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Tuesday, May 3, 2016

IDOE to partner with school corporations to pilot teacher compensation model

Thursday, March 1, 2012

The Indiana Department of Education (IDOE) today announced it will partner with two school corporations -- Milan Community Schools and Randolph Central Schools --t o explore ways to improve teacher pay structures.

The process for designing new pay structures in these corporations will rely on feedback from teachers. The information and experience gathered through the pilot will provide guidance for other school corporations as they update compensation models in light of new legal guidelines.

"Indiana's educators work hard on behalf of their students, and the new laws allow school leaders to use salary increases to recognize them for their efforts and accomplishments," Superintendent of Public Instruction Dr. Tony Bennett said. "Under new laws, Indiana schools have more power than ever before to reward their best educators, which empowers school leaders to attract, retain and develop highly-effective educators for every classroom."

In 2011, the Indiana General Assembly passed legislation that requires schools to consider factors other than just seniority and degrees earned in salary determinations. These factors include educators' performance on annual evaluations, leadership responsibilities and the academic needs of students--in addition to years of experience and college coursework. Beginning in the 2012-2013 school year, only teachers who receive a rating of "highly effective" or "effective" may receive pay increases.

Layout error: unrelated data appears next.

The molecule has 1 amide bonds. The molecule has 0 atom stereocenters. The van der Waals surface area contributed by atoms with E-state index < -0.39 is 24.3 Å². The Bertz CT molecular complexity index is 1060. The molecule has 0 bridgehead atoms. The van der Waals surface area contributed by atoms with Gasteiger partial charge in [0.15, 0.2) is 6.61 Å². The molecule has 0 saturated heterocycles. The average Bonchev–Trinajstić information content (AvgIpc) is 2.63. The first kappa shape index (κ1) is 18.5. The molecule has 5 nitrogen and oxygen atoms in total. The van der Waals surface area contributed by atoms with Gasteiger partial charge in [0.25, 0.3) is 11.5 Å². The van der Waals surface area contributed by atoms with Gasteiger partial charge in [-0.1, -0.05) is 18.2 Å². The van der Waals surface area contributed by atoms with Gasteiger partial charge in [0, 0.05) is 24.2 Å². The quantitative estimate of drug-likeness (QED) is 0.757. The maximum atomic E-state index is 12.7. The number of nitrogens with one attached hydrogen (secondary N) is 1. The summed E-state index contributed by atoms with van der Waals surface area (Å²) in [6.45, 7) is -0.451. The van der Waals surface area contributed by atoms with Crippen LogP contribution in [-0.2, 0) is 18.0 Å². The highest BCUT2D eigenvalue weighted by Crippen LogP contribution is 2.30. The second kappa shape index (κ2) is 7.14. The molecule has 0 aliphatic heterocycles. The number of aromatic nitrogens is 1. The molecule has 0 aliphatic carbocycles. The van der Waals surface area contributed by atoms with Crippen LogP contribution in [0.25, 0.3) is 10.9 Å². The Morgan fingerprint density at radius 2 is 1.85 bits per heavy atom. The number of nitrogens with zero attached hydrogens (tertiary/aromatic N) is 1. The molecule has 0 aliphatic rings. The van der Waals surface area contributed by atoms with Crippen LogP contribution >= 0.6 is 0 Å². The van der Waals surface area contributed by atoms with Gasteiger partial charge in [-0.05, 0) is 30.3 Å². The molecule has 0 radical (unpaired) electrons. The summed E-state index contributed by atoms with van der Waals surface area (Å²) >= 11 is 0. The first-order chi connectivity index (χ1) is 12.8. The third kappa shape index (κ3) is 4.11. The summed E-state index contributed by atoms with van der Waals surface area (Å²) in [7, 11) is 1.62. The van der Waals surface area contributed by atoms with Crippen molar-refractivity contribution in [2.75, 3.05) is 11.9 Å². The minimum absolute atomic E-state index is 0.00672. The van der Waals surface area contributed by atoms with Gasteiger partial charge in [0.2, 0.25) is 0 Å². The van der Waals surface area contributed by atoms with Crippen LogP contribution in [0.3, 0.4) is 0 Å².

While the state developed a model structure, local school corporations have full flexibility to design pay structures tailored to their individual needs and communities--so long as they meet the broad guidelines outlined in the law.

IDOE invited schools to apply for the pilot in early January 2012. Milan and Randolph schools were selected based on the potential for scaling their efforts statewide and their commitment to working with the department. Further, the challenges facing these corporations are similar to the challenges school districts around the state are likely to face as they adjust to the new guidelines.

Both school corporations will begin work immediately, and the project will run until July 2012. Their work will provide the following guidance for other school corporations:

* A comprehensive analysis of the current teacher pay structure, including salary schedules, benefits and incentives;

* An outline of the design priorities for new teacher pay structures to help local districts tailor new scales that meet legal guidelines;

* Options for new teacher pay structures, with an analysis of the benefits and potential challenges for each;

* Financial models that take into account the potential for decreased, flat and increased revenue scenarios, which will ensure the sustainability of any new model; and

* A plan for transitioning from the corporation's current model to the new one.

"I support the idea of doing more to reward excellent instruction in the classroom," Randolph Central Superintendent Dr. Greg Hinshaw said. "In addition, I recognize the need to give greater consideration to market factors in decisions about the compensation of staff."

"A major concern of ours is the need to provide equity for our younger teachers who never benefited from our old salary schedule model," Milan Community Schools Superintendent Dr. Thomas Reale said. "We hope to find a way within the new law to channel more of the available money for salary increases to them so they can aspire to be compensated in a way their more senior colleagues already are."

In an effort to gather diverse perspectives on this issue, IDOE will prioritize outreach to school leaders, teachers and community members throughout this process. Findings from this pilot will be used to create guidance materials to assist other school corporations in navigating the new requirements under state law.

For more information, visit www.doe.in.gov.

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